Even the record-breaking 1983-1990 business expansion, which saw America’s GNP increase by one-third and twenty million new jobs created, was not enough to infuse the economics profession with any enthusiasm.
Always assuming the worst, economists have predicted eight of the last three recessions.
The press is also full of doomsday notices. Journalists seem blissfully unaware of the fact that, recession or no, the U.S. is enjoying unparalleled prosperity. If Thomas Edison had invented the light bulb in 1992, all of the major news networks would report on its alleged health and safety risks, and, as more than one observer has wryly remarked, banner newspaper headlines would scream, “Tragedy strikes the candle industry!”
Again, this kind of pessimism can be traced to a vision of a limited future. In one of the most important books of the 1980s, Conflict of Visions, Hoover Institution scholar Tom Sowell describes a vision as “what we sense or feel before we have constructed any systematic reasoning that could be called a theory, much less deduced any specific consequences as hypothesis to be tested against evidence…Visions are the foundations on which theories are built.”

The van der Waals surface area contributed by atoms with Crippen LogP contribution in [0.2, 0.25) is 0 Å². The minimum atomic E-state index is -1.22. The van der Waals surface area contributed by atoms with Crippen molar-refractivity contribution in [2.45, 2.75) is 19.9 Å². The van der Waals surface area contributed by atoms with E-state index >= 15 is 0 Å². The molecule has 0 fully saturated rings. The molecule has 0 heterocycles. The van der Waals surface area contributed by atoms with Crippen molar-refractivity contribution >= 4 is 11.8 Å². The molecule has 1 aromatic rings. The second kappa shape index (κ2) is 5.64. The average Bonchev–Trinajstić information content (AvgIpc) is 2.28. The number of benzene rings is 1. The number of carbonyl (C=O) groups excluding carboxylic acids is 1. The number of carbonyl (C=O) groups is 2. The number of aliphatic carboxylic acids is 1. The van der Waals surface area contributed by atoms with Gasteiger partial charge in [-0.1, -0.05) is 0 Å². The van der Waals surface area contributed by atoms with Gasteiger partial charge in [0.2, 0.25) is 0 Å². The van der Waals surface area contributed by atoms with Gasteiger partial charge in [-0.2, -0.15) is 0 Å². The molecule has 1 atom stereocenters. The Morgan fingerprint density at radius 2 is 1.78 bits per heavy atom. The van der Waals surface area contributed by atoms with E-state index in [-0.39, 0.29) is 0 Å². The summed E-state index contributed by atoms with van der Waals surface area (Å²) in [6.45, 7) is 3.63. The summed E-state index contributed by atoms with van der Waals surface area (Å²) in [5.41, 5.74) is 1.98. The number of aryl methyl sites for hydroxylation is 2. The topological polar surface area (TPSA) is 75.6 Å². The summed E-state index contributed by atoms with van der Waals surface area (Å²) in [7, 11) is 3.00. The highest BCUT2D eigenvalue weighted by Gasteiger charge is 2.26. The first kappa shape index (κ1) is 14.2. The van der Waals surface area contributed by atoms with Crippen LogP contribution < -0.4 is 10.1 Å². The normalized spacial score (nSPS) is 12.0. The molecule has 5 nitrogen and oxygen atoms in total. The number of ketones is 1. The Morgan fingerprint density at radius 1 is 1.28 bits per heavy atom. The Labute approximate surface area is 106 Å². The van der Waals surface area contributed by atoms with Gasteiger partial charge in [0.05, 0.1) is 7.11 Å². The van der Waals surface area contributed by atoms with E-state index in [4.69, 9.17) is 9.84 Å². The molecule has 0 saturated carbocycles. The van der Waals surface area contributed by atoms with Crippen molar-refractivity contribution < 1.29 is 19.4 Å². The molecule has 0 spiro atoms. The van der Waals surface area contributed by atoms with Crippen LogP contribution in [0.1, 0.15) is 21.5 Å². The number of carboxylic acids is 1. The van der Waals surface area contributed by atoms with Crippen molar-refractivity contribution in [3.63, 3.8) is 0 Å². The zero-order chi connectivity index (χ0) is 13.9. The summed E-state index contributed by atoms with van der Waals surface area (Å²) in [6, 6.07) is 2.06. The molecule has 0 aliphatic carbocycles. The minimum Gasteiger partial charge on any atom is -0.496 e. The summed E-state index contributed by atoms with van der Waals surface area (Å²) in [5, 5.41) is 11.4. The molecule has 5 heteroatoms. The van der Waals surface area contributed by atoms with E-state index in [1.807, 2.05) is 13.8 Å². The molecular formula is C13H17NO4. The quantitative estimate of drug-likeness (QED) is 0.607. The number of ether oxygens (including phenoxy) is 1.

Visions stir people: “All men have certain inalienable rights, among which are life, liberty and the pursuit of happiness.” These words of Thomas Jefferson are certainly among the most powerful ever written about the political life of mankind.
Visions are about imagination. Martin Luther King said, “I have a dream!” Praise him, or condemn him, but who is not moved by the vision of equality of opportunity he was describing?
Visions are often messages that touch the heart. Upon rededicating the Statue of Liberty in 1986, Ronald Reagan said, “The poet called Miss Liberty ‘the lamp beside the golden door.’
In this springtime of hope, some lights seem eternal. America’s is.” When asked what helped the nation recover its sense of pride, the President asserted, “The American people brought us back with quiet courage and common sense; with undying faith that in this nation under God the future will be ours; for the future belongs to the free.”
Visions of the future, limited or unlimited, are built on foundational ideas. As we embrace the last decade of the 20th century, we should look at three such visions and their foundational ideas.